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John Palowitch

John Palowitch

John is a Research Scientist working on graph learning, document understanding, and social media modeling.
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    Preview abstract Graph Neural Networks (GNNs) have achieved state-of-the-art results on many graph analysis tasks such as node classification and link prediction. However, important unsupervised problems on graphs, such as graph clustering, have proved more resistant to advances in GNNs. Graph clustering has the same overall goal as node pooling in GNNs - does this mean that GNN pooling methods do a good job at clustering graphs? Surprisingly, the answer is no - current GNN pooling methods often fail to recover the cluster structure in cases where simple baselines, such as k-means applied on learned representations, work well. We investigate further by carefully designing a set of experiments to study different signal-to-noise scenarios both in graph structure and attribute data. To address these methods' poor performance in clustering, we introduce Deep Modularity Networks (DMoN), an unsupervised pooling method inspired by the modularity measure of clustering quality, and show how it tackles recovery of the challenging clustering structure of real-world graphs. Similarly, on real-world data, we show that DMoN produces high quality clusters which correlate strongly with ground truth labels, achieving state-of-the-art results with over 40% improvement over other pooling methods across different metrics. View details
    Zero-shot Transfer Learning within a Heterogeneous Graph via Knowledge Transfer Networks
    Minji Yoon
    Ziniu Hu
    Ruslan Salakhutdinov
    Advances in Neural Information Processing Systems (2022)
    Preview abstract Data continuously emitted from industrial ecosystems such as social or e-commerce platforms are commonly represented as heterogeneous graphs (HG) composed of multiple node/edge types. State-of-the-art graph learning methods for HGs known as heterogeneous graph neural networks (HGNNs) are applied to learn deep context-informed node representations. However, many HG datasets from industrial applications suffer from label imbalance between node types. As there is no direct way to learn using labels rooted at different node types, HGNNs have been applied to only a few node types with abundant labels. We propose a zero-shot transfer learning module for HGNNs called a Knowledge Transfer Network (KTN) that transfers knowledge from label-abundant node types to zero-labeled node types through rich relational information given in the HG. KTN is derived from the theoretical relationship, which we introduce in this work, between distinct feature extractors for each node type given in an HGNN model. KTN improves the performance of 6 different types of HGNN models by up to 960% for inference on zero-labeled node types and outperforms state-of-the-art transfer learning baselines by up to 73% across 18 different transfer learning tasks on HGs. View details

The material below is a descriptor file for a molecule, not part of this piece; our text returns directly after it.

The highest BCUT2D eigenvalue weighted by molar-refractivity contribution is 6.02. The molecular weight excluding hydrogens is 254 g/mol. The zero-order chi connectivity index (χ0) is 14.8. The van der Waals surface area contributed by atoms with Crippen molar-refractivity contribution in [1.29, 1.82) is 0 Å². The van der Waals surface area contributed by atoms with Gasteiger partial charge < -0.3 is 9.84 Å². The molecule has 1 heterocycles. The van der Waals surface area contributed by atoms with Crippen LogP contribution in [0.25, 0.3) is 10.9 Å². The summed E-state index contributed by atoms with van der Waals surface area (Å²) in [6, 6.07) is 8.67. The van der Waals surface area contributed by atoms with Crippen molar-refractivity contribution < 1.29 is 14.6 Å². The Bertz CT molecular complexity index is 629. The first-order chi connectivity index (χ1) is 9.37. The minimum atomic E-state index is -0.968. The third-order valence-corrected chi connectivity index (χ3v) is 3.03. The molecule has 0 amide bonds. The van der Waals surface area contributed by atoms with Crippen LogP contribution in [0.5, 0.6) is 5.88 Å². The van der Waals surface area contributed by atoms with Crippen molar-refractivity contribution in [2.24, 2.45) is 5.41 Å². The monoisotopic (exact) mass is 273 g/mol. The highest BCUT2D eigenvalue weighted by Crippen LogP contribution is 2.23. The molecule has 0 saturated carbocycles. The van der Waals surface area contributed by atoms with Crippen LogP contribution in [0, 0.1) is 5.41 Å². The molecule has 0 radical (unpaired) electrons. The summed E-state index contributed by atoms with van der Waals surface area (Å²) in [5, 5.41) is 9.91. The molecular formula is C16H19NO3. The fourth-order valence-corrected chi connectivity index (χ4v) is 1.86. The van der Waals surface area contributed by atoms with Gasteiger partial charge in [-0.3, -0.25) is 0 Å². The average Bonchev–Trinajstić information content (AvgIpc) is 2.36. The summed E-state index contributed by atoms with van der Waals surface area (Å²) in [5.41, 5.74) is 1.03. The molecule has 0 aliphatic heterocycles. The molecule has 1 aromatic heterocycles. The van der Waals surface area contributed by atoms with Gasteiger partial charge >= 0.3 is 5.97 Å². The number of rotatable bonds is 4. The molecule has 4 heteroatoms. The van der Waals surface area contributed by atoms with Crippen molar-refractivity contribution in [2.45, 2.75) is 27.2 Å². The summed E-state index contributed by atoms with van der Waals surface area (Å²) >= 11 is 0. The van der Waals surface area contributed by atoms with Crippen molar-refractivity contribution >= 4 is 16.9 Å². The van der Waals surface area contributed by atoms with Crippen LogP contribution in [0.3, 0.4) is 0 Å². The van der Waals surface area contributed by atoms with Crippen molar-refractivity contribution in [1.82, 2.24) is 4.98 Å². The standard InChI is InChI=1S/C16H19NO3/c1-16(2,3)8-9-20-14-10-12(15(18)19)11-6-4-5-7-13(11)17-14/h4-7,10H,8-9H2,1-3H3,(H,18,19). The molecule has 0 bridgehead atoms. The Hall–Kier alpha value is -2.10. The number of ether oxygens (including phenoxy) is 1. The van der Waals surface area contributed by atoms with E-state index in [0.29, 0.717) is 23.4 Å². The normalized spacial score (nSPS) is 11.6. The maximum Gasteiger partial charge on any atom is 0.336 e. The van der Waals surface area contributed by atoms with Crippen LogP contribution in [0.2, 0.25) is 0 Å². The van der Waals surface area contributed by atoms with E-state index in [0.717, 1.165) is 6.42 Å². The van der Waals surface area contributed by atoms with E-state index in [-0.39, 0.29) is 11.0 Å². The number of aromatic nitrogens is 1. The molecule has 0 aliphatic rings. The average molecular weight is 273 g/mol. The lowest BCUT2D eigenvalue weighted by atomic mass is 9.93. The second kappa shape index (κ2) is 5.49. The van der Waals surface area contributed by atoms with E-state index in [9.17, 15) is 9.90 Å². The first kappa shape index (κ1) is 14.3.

GraphWorld: Fake Graphs Bring Real Insights for GNNs
    Proceedings of the 28th ACM SIGKDD Conference on Knowledge Discovery and Data Mining (2022)
    Preview abstract The continuing maturity of the deep learning subfield of graph neural networks (GNNs) has motivated recent studies into the standard datasets used to benchmark GNNs. While important improvements have been made to GNN datasets and experimental design, any one dataset provides only a singular, potentially spurious insight into the performance of any GNN being tested. We show that state-of-the-art GNN task datasets do not cover the distribution of graphs in a much larger real-data graph repository, with respect to several key graph metrics. Motivated by this finding, we introduce GraphWorld, a novel distributed framework and software package for testing GNN models on an arbitrarily-large population of \emph{synthetic} task datasets. GraphWorld allows a user to efficiently generate a \emph{world} of millions of graph datasets, with fine-grained control over graph generator parameters, and benchmark arbitrary GNN models, with built-in hyperparameter tuning. Using GraphWorld to generate diverse graph worlds corresponding to node classification, graph classification, and link prediction tasks, we provide insight into the sensitivity of 10,000+ GNN models to various parameters of graphs and node features and} show comparisons between models that have not been possible to make in any previous work. We also introduce a novel metric with which to explore each models' performance on the graph world, conditioning on graph metrics and graph generator parameters. View details